Opponents of President Mohammed Morsi rallied in Cairo's Tahrir Square for a fifth day on Tuesday, stepping up calls to scrap a decree they say threatens Egypt with a new era of autocracy.
The protest called by leftist, liberal, and socialist groups marks an escalation of the worst crisis since the Muslim Brotherhood politician was elected in June and exposes the deep divide between newly empowered Islamists and their opponents.
The crowd was expected to grow in the late afternoon but hundreds were already in the square after many camped overnight. Police fired tear gas and organizers urged demonstrators not to clash with Interior Ministry security forces.
One person — a Muslim Brotherhood activist — has been killed and hundreds more injured in violence set off by a move that has also triggered a rebellion by judges and battered confidence in an economy struggling to recover from two years of turmoil.
Morsi's opponents have accused him of behaving like a modern-day pharaoh.
The United States, a big benefactor to Egypt's military, has voiced its concerns, worried by more turbulence in a country that has a peace treaty with Israel.
The protest will test the extent to which Egypt's non-Islamist opposition can rally support. The Islamists have consistently beaten more secular parties at the ballot box in elections held since Hosni Mubarak was toppled in February, 2011.
"We don't want a dictatorship again. The Mubarak regime was a dictatorship. We had a revolution to have justice and freedom," said Ahmed Husseini, 32, who was speaking early on Tuesday in Tahrir Square.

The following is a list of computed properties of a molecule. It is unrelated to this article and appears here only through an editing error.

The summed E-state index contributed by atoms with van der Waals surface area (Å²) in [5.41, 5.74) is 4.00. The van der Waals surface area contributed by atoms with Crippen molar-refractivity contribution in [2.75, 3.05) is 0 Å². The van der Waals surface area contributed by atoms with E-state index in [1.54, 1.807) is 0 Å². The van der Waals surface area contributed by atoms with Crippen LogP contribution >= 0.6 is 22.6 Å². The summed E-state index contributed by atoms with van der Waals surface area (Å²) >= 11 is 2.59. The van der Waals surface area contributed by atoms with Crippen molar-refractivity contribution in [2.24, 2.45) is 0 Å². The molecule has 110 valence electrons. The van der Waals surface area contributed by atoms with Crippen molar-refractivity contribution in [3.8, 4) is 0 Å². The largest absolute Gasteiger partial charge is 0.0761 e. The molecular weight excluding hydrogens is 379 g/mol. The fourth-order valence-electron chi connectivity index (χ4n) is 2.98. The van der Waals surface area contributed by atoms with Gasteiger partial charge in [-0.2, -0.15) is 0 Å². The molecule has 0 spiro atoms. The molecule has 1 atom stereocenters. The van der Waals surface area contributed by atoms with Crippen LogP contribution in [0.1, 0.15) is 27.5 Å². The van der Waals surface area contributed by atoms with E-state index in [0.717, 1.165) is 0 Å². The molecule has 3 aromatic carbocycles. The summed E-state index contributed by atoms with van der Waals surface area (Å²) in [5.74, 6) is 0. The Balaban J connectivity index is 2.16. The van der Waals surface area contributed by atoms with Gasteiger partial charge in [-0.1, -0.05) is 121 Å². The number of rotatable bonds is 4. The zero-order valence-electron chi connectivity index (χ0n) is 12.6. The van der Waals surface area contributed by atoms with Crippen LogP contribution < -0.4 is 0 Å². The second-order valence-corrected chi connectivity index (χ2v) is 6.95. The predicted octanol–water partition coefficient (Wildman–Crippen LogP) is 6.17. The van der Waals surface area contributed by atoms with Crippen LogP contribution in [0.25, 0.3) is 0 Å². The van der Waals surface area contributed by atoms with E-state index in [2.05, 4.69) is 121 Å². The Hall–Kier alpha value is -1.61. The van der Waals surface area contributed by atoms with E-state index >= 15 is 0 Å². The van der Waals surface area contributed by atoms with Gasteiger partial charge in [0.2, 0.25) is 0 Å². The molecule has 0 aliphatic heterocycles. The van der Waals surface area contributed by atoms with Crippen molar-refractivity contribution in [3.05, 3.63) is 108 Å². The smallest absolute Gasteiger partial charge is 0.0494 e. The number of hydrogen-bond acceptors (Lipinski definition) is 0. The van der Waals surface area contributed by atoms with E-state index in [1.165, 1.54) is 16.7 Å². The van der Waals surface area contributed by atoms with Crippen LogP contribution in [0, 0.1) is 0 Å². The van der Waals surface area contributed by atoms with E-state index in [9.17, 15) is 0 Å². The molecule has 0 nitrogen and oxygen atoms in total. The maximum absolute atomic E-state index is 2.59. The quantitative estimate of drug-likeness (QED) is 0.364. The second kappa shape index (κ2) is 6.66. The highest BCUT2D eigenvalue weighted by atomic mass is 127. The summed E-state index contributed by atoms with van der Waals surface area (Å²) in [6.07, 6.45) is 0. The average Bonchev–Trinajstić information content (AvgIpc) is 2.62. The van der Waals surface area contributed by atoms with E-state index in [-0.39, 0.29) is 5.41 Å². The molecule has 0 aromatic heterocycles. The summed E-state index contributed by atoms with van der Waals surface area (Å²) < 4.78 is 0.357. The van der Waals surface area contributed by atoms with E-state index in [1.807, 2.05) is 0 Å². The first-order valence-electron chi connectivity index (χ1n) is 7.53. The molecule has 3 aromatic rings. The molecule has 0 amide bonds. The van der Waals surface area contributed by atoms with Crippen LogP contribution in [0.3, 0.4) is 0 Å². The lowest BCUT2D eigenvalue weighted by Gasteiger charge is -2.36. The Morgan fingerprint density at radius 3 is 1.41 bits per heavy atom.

Activists have been camped out in Tahrir Square, scene of the historic uprising against Mubarak, since Friday, blocking it to traffic and clashing intermittently with riot police in nearby streets.
The decree issued by Morsi on Thursday expanded his powers and protected his decisions from judicial review until the election of a new parliament expected in the first half of 2013.
The New York-based Human Rights Watch said it gives Morsi more power than the military junta from which he assumed power.
U.N. Secretary-General Ban Ki-moon noted judges had challenged the decree in remarks to Austria's Die Presse, adding: "But I have also noted that Morsi wants to resolve the problem in a dialogue. I will encourage him to continue to do so."
In a bid to ease tensions with judges outraged at the step, Morsi has assured the country's highest judicial authority that elements of the decree giving his decisions immunity would apply only to matters of "sovereign" importance.
Though that should limit it to issues such as a declaration of war, experts said there was room for a broader interpretation.
In another step to avoid more confrontation, the Muslim Brotherhood cancelled a mass protest it had called in Cairo for Tuesday in support of a decree that has also won the backing of more hardline Islamist groups.
But there has been no retreat on other elements of the decree, including a stipulation that the Islamist-dominated body writing a new constitution be protected from legal challenge.